‘Mission: Impossible – Rogue Nation’ Should Gross Massive $250 Million In China


‘Mission: Impossible – Rogue Nation’ Should Gross Massive $250 Million In China

by Robert Cain for China Film Biz

The 20 year-old franchise is on solid ground in China.

http://www.forbes.com/sites/robcain/2015/08/01/chinas-national-summer-blackout-is-a-roaring-success/
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China’s Box Office Bests Previous Weekly Record by 61 Percent With Scant Help From Hollywood


Follow me on Twitter @robcain or Sina Weibo @robcain, or connect with me on LinkedIn. For info on China Pooch email info@chinapooch.comSay Yes one sheet

By Robert Cain for China Film Biz

February 22, 2013

What a difference a year makes. Last February, Hollywood action pictures like Mission Impossible: Ghost Protocol and Journey 2: The Mysterious Island dominated China’s multiplexes, seizing a 70 percent share of the market and leaving only crumbs for local Chinese films. Tom Cruise reigned as box office king with his Mission Impossible hitting $100 million, only the fourth film to reach that plateau in Chinese history. Hollywood’s long-term hegemony over the Chinese movie landscape seemed secure.

A year later, the situation could scarcely be more different. So far this month Hollywood’s share of Chinese theatrical revenue is barely 10 percent. Tom Cruise, whose new action flick Jack Reacher debuted to a tepid $5 million last weekend, has been supplanted by a Chinese star named Bo Huang, who has notched three successive breakout hits: Lost in Thailand, Journey to the West, and now the China-Japan co-pro (!) romance Say Yes. Chinese action-comedies are routinely cracking the $100 million threshold, while Hollywood action movies are underperforming to a troubling degree.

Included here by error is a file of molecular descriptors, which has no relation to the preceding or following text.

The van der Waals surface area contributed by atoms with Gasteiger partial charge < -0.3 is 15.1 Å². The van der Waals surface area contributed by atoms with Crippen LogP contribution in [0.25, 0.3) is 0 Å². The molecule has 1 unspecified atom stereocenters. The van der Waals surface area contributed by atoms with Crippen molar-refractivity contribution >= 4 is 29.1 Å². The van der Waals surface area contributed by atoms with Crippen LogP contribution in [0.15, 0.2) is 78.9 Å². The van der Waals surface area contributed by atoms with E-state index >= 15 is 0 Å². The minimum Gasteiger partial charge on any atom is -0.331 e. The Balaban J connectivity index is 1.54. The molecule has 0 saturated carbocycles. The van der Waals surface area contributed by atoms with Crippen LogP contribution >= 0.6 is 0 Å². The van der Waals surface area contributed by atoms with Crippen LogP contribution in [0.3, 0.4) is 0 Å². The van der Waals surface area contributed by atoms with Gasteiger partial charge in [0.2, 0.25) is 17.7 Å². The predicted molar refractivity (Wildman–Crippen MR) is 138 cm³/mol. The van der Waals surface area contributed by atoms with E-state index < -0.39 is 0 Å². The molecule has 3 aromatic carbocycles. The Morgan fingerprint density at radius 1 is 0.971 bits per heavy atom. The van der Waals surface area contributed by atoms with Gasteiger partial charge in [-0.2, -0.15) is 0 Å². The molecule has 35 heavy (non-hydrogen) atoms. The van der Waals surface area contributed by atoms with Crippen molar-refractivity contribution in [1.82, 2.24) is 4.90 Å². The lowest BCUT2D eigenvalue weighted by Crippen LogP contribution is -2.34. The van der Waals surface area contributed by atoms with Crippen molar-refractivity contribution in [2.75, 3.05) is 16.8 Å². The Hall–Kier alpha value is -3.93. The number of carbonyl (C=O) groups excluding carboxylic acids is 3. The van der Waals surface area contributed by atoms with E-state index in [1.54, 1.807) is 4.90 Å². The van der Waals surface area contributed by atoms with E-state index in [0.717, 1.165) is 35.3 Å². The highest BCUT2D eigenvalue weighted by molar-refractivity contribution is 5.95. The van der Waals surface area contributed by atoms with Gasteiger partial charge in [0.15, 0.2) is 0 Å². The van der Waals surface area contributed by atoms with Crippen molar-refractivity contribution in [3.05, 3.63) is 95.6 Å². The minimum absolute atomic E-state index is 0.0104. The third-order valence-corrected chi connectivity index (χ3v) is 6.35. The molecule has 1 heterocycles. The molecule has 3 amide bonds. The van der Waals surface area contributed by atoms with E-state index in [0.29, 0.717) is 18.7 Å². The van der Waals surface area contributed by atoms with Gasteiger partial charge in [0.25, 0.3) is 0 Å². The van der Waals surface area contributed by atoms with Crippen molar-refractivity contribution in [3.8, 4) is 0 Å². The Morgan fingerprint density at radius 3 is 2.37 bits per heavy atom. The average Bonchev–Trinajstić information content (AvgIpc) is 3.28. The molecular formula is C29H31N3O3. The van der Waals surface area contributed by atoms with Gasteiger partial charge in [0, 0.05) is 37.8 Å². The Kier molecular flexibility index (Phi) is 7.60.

One non-Chinese player that has fared exceptionally well in China of late is Village Roadshow Pictures Asia, which nabbed the number one and number two box office rankings last week with its co-pro entries Journey to the West and Say Yes.Box office week ending Feb 17, 2013

Journey to the West broke numerous records, including the biggest single-day gross with nearly $20 million on Valentine’s Day, the biggest weekly gross ever ($93 million) and the fastest arrival at the $100 million mark (8 days). As of Tuesday, its tenth day in release, the film’s cume stood at $122 million. I don’t think I’m going too far out on a limb here in predicting that Journey will break Lost in Thailand‘s all-time record Chinese language film gross of $201 million.

Say Yes, a Chinese-language remake of the hit 1991 Fuji Television drama “101st Marriage Proposal,” debuted to an impressive $19 million. Journey and Say Yes combined gave Village Roadshow and its partners an 83 percent share of the week’s $135 million nationwide gross, also an all-time record. The previous weekly record gross was $84 million.

Year-to-date, China’s aggregate box office is up by 30 percent, while U.S. films are down by 59 percent. Some might blame the U.S. films’ decline on long release delays or on the individual films themselves (Skyfall, Gone and Jack Reacher), and they may be right, but I believe the most important factor is that Chinese audience tastes have shifted.Weekly box office 2012 vs 2013

Not only have several Chinese language films caught on with audiences, but the non-Chinese films that are indexing well now are different than the ones that indexed well a year ago. During the past several months the foreign pictures that have over-indexed in China have been more offbeat or intellectual movies like Life of PiLooper, and Cloud Atlas, or the more quirky action films like Bait and Expendables 2.

The trend could turn again in favor of Hollywood’s tent-poles, with upcoming releases that include The Hobbit on February 22nd, Les Miserables on February 28th, and Oz: The Great and Powerful and a Good Day to Die Hard in mid-March (I had previously been advised that the latter two films might open on the same day, but I’m now told it’s more likely they’ll be spaced at least a few days apart). The only certainty in China is change, and for the moment, anyway, it is trending in favor of China’s local producers and those foreign producers who have committed to serving the Chinese market.

Robert Cain is a producer and entertainment industry consultant who has been doing business in China since 1987. He can be reached at rob@pacificbridgepics.com and at www.pacificbridgepics.com.